KUALA LUMPUR (Dec 1): Malaysia's tech innovation and talent potential is immense, but the country’s brain drain dilemma continues to see expertise fleeing to neighbouring countries. Malaysia has lost almost 500,000 strongly trained skilled talent aged above 25 years in the last 10 years, but imported seven million low-skilled workers into the country, said Malaysian Research Accelerator for Technology and Innovation’s (MRANTI) chief executive officer Datuk Wira Dr Rais Hussin Mohamed Ariff.
This has created a huge mismatch between what the nation needs to achieve and what it wants to achieve, he said, and stakeholders need to take a deep dive into the issue, identify the real challenges and address it openly and transparently, so that the country improves its retention rate and realises its tech potential.
Speaking at MRANTI’s I-Nation 2023 Be the Force for Good Summit on Nov 20, Rais Hussin said the focus has been more on input and output, rather than on the outcome and impact technology has on the ground as well as the government’s initiatives and roadmaps.
“There are so many blueprints but when they are not acted upon, that is the problem. We need to ask, is our ecosystem capable enough? Is our ecosystem not complementing or supportive enough? Or is it because [it relies on] who we know rather than know-how, that is another problem,” he said during a panel discussion at the summit, titled “ImpactCorridor: Navigating Disruptive Innovation: Strategies for Sustainable Growth through the Potentials of Economic Corridors and Regional Development in Malaysia”.
“We need to be brave to identify the problems, raise these real issues and speak about them openly and transparently, and then take steps to credibly solve the problem.”
There are many challenges on the technological innovation front and MRANTI is working on identifying and credibly addressing them, including the issue of brain drain, said Rais Hussin, who is new to the agency and has only served for 43 days to date (Nov 21).
People and industries need to be mindful and understand what they are talking about when it comes to technology and sustainability. This, coupled with the adequate regulatory and policy framework and time, talent challenges such as brain drain and job displacement, can be addressed.
“The banking sector in Europe and America will see more than 70% of jobs being taken up by IT professionals. That's very strange but if you look at a McKinsey Report, the first job that is going to be obsolete is accountancy because AI is going to replace them.
“We need a regulatory and policy framework. We will be actively engaging and trying to persuade our government to do the right thing for the people.”
Rais Hussin said MRANTI is committed to playing a role in guiding the future of talents and will be looking into the edutech space as well. He added that currently, there are more than two universities in the MRANTI Park which are very specialised in automotive engineering and AI robotics. He added that following the setting up of the MRANTI Park in Bukit Jalil, they were given land in Pahang and Sabah to replicate the park’s model there.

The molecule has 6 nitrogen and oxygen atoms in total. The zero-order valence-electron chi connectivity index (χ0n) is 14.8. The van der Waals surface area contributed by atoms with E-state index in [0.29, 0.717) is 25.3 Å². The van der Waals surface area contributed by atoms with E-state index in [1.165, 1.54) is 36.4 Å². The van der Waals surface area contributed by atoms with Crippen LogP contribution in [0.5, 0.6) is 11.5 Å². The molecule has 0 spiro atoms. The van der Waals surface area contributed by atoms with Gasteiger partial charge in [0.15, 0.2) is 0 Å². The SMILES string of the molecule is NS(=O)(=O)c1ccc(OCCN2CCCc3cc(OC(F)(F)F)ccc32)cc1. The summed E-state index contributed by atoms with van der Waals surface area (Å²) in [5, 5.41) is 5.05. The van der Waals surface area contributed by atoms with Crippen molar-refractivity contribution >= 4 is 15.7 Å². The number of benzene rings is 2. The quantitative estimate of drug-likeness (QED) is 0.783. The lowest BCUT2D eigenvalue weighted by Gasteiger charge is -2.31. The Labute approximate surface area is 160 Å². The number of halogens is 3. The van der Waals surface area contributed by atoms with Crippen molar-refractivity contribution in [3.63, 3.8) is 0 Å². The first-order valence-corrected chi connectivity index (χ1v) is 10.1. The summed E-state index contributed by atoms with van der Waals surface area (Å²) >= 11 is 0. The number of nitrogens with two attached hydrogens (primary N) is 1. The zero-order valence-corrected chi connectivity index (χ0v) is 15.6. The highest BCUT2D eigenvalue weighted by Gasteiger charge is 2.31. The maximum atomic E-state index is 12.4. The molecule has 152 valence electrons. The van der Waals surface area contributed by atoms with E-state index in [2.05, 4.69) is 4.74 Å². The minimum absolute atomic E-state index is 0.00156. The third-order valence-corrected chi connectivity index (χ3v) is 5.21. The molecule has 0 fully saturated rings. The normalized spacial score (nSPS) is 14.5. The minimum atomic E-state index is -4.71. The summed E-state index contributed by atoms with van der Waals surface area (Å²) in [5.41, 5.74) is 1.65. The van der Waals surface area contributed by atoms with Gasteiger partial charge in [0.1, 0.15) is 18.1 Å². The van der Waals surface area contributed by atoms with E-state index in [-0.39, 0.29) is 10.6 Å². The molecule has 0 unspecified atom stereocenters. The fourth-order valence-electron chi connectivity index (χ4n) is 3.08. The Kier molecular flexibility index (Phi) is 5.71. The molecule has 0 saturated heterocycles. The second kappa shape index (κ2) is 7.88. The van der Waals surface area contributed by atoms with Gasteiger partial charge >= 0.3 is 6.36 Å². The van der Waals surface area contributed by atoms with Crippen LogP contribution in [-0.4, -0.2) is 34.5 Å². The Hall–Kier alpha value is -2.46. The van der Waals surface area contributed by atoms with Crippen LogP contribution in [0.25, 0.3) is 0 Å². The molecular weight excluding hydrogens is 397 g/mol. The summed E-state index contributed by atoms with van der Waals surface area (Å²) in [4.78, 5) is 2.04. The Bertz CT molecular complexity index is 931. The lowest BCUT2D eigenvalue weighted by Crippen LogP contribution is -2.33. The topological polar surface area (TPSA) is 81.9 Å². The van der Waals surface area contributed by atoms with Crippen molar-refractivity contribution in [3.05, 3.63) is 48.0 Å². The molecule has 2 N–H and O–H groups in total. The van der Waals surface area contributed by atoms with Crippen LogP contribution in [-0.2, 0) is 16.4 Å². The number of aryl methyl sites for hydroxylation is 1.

Northern Corridor Implementation Authority (NCIA) chief executive Mohamad Haris Kader Sultan said Malaysia’s importation of foods from other countries is set to increase and Malaysia’s agriculture sector is facing a two-pronged issue: lack of high technology solutions and talent.
Touching on the talent issue, Mohamad Haris said the agritech industry is not enticing to the younger generation in Malaysia, and the only way to get them into the space is to tag on job perks and a good income to the job.
“If the money that they get is not substantial as compared to working elsewhere, people might not go into that field at all. So for NCIA, we have deployed an asset management model on a small piece of land in Pendang, Kedah.
“Initially, the yield was 1.8 metric tons but now it has increased to four metric tons and I think after this point, [this method] has to be taken up by the ministry to be deployed throughout the nation.”
Currently, up to 40% of Malaysia's rice output actually is wasted due to gaps within the processing arena before it gets onto the shelves in the supermarket and small store supplies. By incorporating technology into the farming process, not only will yield increase but young talent will be more inclined to consider a career in agritech, said Mohamad Haris.
Although there are other government agencies stepping into the agritech space, Rais Hussin said MRANTI too will be venturing there, especially since the Ministry of Science, Technology and Innovation (Mosti) introduced the Food Security Sandbox, a collaboration between the National Technology and Innovation Sandbox (NTIS) and NCIA, to address food security challenges facing the country.
He shared that when he was the chairman of Malaysia Digital Economy Corporation (MDEC), he introduced a simple fertigation system to a crop field, which saw yield go up by 33% and the farmer earning an additional 22% in income. The goal here, he said, was to bridge the digital divide, which inadvertently addressed income inequality and food security.
He also pointed out that those who have not gone down to the ground did not know the real needs of these farmers and were not sensitive to their plights. “It's about ground reality. People do not understand the ground reality. We need to look at the point of people first, and then work backwards [to fill the gaps],” he said.
“5G is not the solution to everything and it is not for everyone. We have crossed the 70% coverage of populated areas (CoPA) but 5G adoption is between 2% and 4%. 5G, technically speaking, is not for everyone.”